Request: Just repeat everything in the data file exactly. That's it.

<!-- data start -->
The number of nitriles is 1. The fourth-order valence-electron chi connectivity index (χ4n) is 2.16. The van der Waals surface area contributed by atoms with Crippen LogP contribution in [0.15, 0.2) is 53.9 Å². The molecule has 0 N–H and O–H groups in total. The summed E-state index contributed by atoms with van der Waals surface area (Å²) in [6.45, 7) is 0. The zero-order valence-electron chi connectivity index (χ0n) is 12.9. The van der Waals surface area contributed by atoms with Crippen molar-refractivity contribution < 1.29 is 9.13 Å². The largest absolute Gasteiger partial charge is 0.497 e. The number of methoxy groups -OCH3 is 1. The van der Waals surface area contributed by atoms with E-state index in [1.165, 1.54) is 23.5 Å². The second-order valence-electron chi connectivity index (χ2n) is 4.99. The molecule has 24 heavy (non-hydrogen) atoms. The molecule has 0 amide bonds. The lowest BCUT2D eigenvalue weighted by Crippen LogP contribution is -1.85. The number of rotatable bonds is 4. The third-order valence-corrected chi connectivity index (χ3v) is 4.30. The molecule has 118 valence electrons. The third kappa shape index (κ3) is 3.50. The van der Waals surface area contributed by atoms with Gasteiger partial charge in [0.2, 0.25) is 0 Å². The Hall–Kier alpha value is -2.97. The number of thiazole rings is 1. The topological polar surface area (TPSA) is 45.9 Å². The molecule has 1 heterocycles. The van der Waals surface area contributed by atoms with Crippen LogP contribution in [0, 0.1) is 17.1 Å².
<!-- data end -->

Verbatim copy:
The number of nitriles is 1. The fourth-order valence-electron chi connectivity index (χ4n) is 2.16. The van der Waals surface area contributed by atoms with Crippen LogP contribution in [0.15, 0.2) is 53.9 Å². The molecule has 0 N–H and O–H groups in total. The summed E-state index contributed by atoms with van der Waals surface area (Å²) in [6.45, 7) is 0. The zero-order valence-electron chi connectivity index (χ0n) is 12.9. The van der Waals surface area contributed by atoms with Crippen molar-refractivity contribution < 1.29 is 9.13 Å². The largest absolute Gasteiger partial charge is 0.497 e. The number of methoxy groups -OCH3 is 1. The van der Waals surface area contributed by atoms with E-state index in [1.165, 1.54) is 23.5 Å². The second-order valence-electron chi connectivity index (χ2n) is 4.99. The molecule has 24 heavy (non-hydrogen) atoms. The molecule has 0 amide bonds. The lowest BCUT2D eigenvalue weighted by Crippen LogP contribution is -1.85. The number of rotatable bonds is 4. The third-order valence-corrected chi connectivity index (χ3v) is 4.30. The molecule has 118 valence electrons. The third kappa shape index (κ3) is 3.50. The van der Waals surface area contributed by atoms with Gasteiger partial charge in [0.2, 0.25) is 0 Å². The Hall–Kier alpha value is -2.97. The number of thiazole rings is 1. The topological polar surface area (TPSA) is 45.9 Å². The molecule has 1 heterocycles. The van der Waals surface area contributed by atoms with Crippen LogP contribution in [0, 0.1) is 17.1 Å².